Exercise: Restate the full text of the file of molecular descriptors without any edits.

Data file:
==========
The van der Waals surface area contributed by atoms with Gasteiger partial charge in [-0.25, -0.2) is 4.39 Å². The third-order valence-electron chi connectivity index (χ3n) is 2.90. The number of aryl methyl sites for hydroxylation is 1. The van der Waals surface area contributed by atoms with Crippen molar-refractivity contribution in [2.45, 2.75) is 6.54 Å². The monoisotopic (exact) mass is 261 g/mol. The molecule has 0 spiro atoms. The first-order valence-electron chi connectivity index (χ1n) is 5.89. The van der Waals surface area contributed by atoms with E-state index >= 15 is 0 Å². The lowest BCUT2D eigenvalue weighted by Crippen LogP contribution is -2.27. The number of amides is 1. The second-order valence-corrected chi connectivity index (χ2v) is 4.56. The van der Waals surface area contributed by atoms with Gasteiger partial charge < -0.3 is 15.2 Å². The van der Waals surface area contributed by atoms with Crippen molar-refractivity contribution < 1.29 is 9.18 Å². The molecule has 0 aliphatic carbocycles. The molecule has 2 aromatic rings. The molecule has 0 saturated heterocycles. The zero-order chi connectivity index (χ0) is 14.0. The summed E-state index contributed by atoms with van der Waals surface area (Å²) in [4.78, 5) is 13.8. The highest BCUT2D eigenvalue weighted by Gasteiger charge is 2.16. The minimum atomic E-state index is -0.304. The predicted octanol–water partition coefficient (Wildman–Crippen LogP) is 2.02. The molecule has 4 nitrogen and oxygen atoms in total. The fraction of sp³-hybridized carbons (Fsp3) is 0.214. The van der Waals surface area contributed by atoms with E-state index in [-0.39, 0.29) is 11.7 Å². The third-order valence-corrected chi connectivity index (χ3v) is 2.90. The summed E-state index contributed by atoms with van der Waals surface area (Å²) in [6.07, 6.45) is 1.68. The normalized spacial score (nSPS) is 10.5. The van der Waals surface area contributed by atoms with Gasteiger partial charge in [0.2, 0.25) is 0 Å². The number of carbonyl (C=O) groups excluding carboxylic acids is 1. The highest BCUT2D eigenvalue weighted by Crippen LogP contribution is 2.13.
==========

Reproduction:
The van der Waals surface area contributed by atoms with Gasteiger partial charge in [-0.25, -0.2) is 4.39 Å². The third-order valence-electron chi connectivity index (χ3n) is 2.90. The number of aryl methyl sites for hydroxylation is 1. The van der Waals surface area contributed by atoms with Crippen molar-refractivity contribution in [2.45, 2.75) is 6.54 Å². The monoisotopic (exact) mass is 261 g/mol. The molecule has 0 spiro atoms. The first-order valence-electron chi connectivity index (χ1n) is 5.89. The van der Waals surface area contributed by atoms with E-state index >= 15 is 0 Å². The lowest BCUT2D eigenvalue weighted by Crippen LogP contribution is -2.27. The number of amides is 1. The second-order valence-corrected chi connectivity index (χ2v) is 4.56. The van der Waals surface area contributed by atoms with Gasteiger partial charge < -0.3 is 15.2 Å². The van der Waals surface area contributed by atoms with Crippen molar-refractivity contribution < 1.29 is 9.18 Å². The molecule has 0 aliphatic carbocycles. The molecule has 2 aromatic rings. The molecule has 0 saturated heterocycles. The zero-order chi connectivity index (χ0) is 14.0. The summed E-state index contributed by atoms with van der Waals surface area (Å²) in [4.78, 5) is 13.8. The highest BCUT2D eigenvalue weighted by Gasteiger charge is 2.16. The minimum atomic E-state index is -0.304. The predicted octanol–water partition coefficient (Wildman–Crippen LogP) is 2.02. The molecule has 4 nitrogen and oxygen atoms in total. The fraction of sp³-hybridized carbons (Fsp3) is 0.214. The van der Waals surface area contributed by atoms with E-state index in [-0.39, 0.29) is 11.7 Å². The third-order valence-corrected chi connectivity index (χ3v) is 2.90. The summed E-state index contributed by atoms with van der Waals surface area (Å²) in [6.07, 6.45) is 1.68. The normalized spacial score (nSPS) is 10.5. The van der Waals surface area contributed by atoms with Gasteiger partial charge in [0.2, 0.25) is 0 Å². The number of carbonyl (C=O) groups excluding carboxylic acids is 1. The highest BCUT2D eigenvalue weighted by Crippen LogP contribution is 2.13.